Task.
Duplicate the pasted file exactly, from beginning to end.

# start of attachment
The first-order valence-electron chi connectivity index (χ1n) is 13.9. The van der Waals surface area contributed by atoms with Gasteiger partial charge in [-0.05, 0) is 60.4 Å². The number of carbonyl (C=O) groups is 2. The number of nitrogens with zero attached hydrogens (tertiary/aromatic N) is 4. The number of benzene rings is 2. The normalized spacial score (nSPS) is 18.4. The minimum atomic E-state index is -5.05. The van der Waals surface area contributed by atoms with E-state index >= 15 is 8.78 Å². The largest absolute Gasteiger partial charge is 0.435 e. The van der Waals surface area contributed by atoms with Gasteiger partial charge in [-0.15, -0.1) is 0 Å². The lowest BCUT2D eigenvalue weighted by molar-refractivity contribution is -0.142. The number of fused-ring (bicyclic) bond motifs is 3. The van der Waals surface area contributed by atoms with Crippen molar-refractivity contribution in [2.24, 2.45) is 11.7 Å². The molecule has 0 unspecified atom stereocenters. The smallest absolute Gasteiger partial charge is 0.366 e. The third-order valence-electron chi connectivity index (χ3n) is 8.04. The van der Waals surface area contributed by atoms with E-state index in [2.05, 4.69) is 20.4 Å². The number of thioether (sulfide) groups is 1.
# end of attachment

The first-order valence-electron chi connectivity index (χ1n) is 13.9. The van der Waals surface area contributed by atoms with Gasteiger partial charge in [-0.05, 0) is 60.4 Å². The number of carbonyl (C=O) groups is 2. The number of nitrogens with zero attached hydrogens (tertiary/aromatic N) is 4. The number of benzene rings is 2. The normalized spacial score (nSPS) is 18.4. The minimum atomic E-state index is -5.05. The van der Waals surface area contributed by atoms with E-state index >= 15 is 8.78 Å². The largest absolute Gasteiger partial charge is 0.435 e. The van der Waals surface area contributed by atoms with Gasteiger partial charge in [-0.15, -0.1) is 0 Å². The lowest BCUT2D eigenvalue weighted by molar-refractivity contribution is -0.142. The number of fused-ring (bicyclic) bond motifs is 3. The van der Waals surface area contributed by atoms with Crippen molar-refractivity contribution in [2.24, 2.45) is 11.7 Å². The molecule has 0 unspecified atom stereocenters. The smallest absolute Gasteiger partial charge is 0.366 e. The third-order valence-electron chi connectivity index (χ3n) is 8.04. The van der Waals surface area contributed by atoms with E-state index in [2.05, 4.69) is 20.4 Å². The number of thioether (sulfide) groups is 1.